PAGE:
Who knows where the zombies will come from. Are they from Earth or somewhere else? This week's challenge is to read a science fiction book. We're giving you a few recommendations to get you started.
Keep your eye on the sky...they're coming!
Calder, Richard. The Twist (SF)
Flynn, Michael. Eifelheim (SF)
Mandery, Evan. First contact, or, It's later than you think (F)
Meyer, Stephenie. The Host (SF)
Niven, Larry. Footfall (SF)
Sagan, Carl. Contact (SF)
Sigler, Scott. Contagious (SF)
Silverberg, Robert. The Alien Years (SF)
It’s the rare book that can consider weighty themes without a bleak tone and plot. As readers we’re often forced to choose between literary fiction that borders on the morose and lighter fare that can feel like a waste of time. Not so with Siri Hustvedt’s new novel, Summer without Men. Hustvedt manages to examine everything from adolescent bullying to the potential grief and loneliness of old age in a charming novel that never seems depressing thanks to the wry humor of the first person narrator, Mia.
Newly separated after nearly thirty years of marriage and fresh from a brief stint in a psychiatric hospital, Mia returns to her hometown where she balances an intense introspection about her past (and life in general )with an interest in an array of women, including her young poetry students, a troubled neighbor, and her mother’s elderly friends. Mia’s compassion for these women allows her to revisit the various stages of her own life while directly addressing the reader and offering numerous asides and literary quotes and allusions regarding love and loss. Throughout Mia’s sense of humor charms the reader. She shares fantasies of releasing the rats in her husband’s lab and refers to his new girlfriend as “the Pause” and “unnamed French love object.”
Summer without Men is a quick, quirky read served up by one of the more engaging narrators in recent memory.
With a few notable exceptions (Stephen King, Neil Gaiman, Bill Bryson), I believe authors should not attempt to narrate their own audio books. I mention this because I recently listened to Sarah Vowell’s latest book, Unfamiliar Fishes. While the content of the book was interesting enough, I became really irritated by the author’s reading of it by disk 2. This did not bode well for a favorable review.
Fortunately, I stuck with it and learned a few more things about the history of Hawaii, about its unification, its natives, its first contacts with adventurers and missionaries, and its melting-pot growing pains. Vowell is witty, as always, and doesn’t hesitate to include her personal and political viewpoints along the way. Recommended for fans of Vowell, those curious about Hawaiian history, or those in the mood for a serendipitous jaunt through an unfamiliar place.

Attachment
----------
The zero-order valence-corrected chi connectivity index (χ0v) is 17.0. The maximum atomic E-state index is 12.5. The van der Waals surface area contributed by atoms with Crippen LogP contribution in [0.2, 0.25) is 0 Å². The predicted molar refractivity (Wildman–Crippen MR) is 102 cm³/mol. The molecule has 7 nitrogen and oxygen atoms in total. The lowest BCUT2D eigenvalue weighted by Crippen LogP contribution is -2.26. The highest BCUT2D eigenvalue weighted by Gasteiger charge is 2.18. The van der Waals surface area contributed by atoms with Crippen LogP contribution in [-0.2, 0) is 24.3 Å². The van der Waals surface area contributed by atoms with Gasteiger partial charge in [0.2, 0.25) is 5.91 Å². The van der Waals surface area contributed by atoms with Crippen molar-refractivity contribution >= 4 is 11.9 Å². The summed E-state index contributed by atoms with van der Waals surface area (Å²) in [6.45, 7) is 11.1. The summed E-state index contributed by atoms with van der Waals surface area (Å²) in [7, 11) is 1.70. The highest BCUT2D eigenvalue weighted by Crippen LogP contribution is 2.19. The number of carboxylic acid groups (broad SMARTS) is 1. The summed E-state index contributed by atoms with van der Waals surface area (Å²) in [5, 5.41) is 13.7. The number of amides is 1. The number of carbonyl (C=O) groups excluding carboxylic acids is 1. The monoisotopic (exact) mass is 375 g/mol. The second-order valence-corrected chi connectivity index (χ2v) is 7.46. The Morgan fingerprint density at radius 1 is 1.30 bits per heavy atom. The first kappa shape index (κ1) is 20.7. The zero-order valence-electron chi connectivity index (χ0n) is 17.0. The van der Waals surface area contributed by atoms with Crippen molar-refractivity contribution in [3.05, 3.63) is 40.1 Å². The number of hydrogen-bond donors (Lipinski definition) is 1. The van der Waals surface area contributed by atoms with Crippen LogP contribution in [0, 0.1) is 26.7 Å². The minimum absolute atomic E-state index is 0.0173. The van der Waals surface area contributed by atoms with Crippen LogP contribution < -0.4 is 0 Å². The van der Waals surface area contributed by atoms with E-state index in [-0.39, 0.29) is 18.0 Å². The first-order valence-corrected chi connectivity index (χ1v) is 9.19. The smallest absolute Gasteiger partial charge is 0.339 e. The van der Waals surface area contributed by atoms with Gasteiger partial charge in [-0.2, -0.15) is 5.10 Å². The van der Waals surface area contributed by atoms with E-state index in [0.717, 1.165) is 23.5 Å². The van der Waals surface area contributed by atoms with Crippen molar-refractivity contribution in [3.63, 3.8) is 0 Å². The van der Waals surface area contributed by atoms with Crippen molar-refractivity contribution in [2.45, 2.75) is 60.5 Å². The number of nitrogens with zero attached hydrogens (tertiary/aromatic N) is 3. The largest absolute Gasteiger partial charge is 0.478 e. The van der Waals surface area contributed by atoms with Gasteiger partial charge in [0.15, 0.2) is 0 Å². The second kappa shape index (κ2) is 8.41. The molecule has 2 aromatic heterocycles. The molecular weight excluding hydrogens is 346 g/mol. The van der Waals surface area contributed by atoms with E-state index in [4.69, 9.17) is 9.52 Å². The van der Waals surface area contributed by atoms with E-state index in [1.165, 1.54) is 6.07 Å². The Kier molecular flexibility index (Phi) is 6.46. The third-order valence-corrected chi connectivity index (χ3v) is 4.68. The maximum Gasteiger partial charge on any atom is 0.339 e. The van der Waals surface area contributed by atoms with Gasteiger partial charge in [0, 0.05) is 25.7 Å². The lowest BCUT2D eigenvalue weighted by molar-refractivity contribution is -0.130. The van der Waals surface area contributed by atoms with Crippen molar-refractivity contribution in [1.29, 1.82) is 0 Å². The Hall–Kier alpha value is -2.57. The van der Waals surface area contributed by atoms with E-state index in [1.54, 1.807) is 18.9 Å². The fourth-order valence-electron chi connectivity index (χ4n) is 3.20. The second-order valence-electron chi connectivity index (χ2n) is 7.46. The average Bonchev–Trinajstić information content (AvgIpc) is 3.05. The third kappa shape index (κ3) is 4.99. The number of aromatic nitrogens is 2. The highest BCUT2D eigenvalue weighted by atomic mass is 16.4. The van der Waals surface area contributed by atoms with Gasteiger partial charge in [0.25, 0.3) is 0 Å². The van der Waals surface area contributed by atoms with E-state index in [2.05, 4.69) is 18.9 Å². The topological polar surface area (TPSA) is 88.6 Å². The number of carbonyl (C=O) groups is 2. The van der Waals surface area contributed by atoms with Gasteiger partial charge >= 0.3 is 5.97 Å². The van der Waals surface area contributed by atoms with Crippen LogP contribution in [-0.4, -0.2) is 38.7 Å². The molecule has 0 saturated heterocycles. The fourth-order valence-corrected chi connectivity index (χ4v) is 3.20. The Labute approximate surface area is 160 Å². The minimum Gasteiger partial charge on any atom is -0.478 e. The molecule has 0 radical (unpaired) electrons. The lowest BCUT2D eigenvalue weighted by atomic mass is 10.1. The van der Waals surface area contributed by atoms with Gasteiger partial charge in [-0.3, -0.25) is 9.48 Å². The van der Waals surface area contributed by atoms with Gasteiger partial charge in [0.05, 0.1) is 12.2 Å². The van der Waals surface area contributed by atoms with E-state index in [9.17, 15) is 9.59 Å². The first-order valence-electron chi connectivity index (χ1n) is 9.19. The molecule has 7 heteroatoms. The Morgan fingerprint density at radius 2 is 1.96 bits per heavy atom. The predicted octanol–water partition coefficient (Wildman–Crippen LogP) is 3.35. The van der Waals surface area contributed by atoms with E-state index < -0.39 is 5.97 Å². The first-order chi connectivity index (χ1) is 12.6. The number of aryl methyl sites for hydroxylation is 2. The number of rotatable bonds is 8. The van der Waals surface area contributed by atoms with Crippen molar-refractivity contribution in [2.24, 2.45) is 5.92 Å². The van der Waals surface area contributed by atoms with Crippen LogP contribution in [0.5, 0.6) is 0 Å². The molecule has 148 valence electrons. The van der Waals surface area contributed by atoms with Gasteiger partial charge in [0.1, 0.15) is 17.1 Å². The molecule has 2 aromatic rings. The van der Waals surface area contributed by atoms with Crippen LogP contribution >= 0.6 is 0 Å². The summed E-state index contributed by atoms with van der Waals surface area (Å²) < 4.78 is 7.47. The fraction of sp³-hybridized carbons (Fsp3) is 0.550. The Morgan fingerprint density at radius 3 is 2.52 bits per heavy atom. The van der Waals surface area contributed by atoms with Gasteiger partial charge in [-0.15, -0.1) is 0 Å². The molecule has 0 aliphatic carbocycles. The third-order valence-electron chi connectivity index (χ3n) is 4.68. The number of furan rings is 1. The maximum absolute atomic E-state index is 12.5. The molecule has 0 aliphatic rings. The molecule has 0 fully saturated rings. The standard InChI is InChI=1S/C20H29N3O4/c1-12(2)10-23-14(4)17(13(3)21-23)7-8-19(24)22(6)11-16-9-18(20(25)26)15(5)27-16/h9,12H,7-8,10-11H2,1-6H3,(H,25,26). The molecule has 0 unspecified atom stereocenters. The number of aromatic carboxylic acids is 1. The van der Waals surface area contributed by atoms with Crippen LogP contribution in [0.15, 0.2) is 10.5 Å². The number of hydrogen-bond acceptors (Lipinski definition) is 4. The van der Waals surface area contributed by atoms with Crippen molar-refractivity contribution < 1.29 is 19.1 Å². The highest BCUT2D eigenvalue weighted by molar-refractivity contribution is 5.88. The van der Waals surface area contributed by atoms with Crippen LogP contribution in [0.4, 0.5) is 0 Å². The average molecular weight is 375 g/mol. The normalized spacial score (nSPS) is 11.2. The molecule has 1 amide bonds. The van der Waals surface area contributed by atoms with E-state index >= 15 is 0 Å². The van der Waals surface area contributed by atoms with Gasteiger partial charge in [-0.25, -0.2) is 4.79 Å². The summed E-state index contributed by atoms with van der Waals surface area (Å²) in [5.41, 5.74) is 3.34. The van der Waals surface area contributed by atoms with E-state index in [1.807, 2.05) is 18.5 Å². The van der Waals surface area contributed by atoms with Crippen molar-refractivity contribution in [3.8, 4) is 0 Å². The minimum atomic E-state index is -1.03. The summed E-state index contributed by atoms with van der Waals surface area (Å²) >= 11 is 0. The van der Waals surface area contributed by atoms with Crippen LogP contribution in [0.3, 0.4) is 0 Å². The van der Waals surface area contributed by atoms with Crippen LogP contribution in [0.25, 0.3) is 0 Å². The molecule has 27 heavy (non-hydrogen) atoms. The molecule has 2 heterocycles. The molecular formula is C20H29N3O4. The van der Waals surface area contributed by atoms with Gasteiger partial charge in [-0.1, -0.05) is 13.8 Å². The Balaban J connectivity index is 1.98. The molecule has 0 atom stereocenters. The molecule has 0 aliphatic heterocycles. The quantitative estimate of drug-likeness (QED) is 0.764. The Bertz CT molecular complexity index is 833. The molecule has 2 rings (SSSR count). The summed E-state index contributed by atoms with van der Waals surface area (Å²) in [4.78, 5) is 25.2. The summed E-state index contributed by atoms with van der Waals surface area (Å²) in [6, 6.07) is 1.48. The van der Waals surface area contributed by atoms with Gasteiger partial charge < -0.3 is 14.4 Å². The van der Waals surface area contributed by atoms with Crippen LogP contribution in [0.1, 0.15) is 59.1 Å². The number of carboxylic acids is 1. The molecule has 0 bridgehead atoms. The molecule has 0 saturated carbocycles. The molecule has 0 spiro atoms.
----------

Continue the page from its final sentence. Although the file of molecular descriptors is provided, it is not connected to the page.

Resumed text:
Natalia Stefanovi, a young doctor living in a contemporary unnamed Balkan country, is preparing, along with her best friend, for a goodwill mission across a border which has not always been a border. Right before they leave, however, she receives the news that her beloved grandfather has died. No one else but she knew that he was ill, so the death itself does not surprise her. What is a shock, however, is that he died in a small town on the other side of the border, having told Natalia’s grandmother that he was on his way to visit Natalia. But Natalia knows nothing of this. Having arrived in the town where she will be vaccinating war orphans, Natalia finds herself distracted from her work by memories of her grandfather and the puzzling question of just what he was doing so far from home. Her thoughts circle around and around, always coming back to two stories her grandfather always told her when she was a child…the story of Gavran Gaile, the deathless man who collected the souls of the dying, and the deaf-mute woman known as the tiger’s wife.
The story circles through time, visiting Natalia’s childhood, her grandfather’s childhood, and times even earlier than that, building a portrait of a country divided by ethnicity, religion, and superstition as much as by politics and bloodshed. The seeming fairy tales of the deathless man and the tiger’s wife hold surprising kernels of truth and reality. Vibrant, lyrical, and compelling.
It has to start somewhere. For week one, we challenge you to read the first book in a series. We're giving you some suggestions just for fun, and as always, you're welcome to choose any book of 100 pages or more from our collection to read or listen to to fulfill your summer reading goal.
Chiaverini, Jennifer. Quilter’s Apprentice (Elm Creek Quilts) (F)
Fforde, Jasper. Eyre Affair (Thursday Next series) (MYS)
Harris, Charlaine. Dead Until Dark (Sookie Stackhouse series) (MYS)
King, Stephen.Gunslinger (Dark Tower series) (F)
Kinsella, Sophie. Confessions of a Shopaholic(Shopaholic series) (F)
Le Carré, John. Call for the Dead (George Smiley series) (F)
Mankell, Henning. Faceless Killers(Kurt Wallander series) MYS
Silva, Daniel. Kill Artist (Gabriel Allon series) (F)
To sign up and participate online, follow this link: tinyurl.com/readforyourlife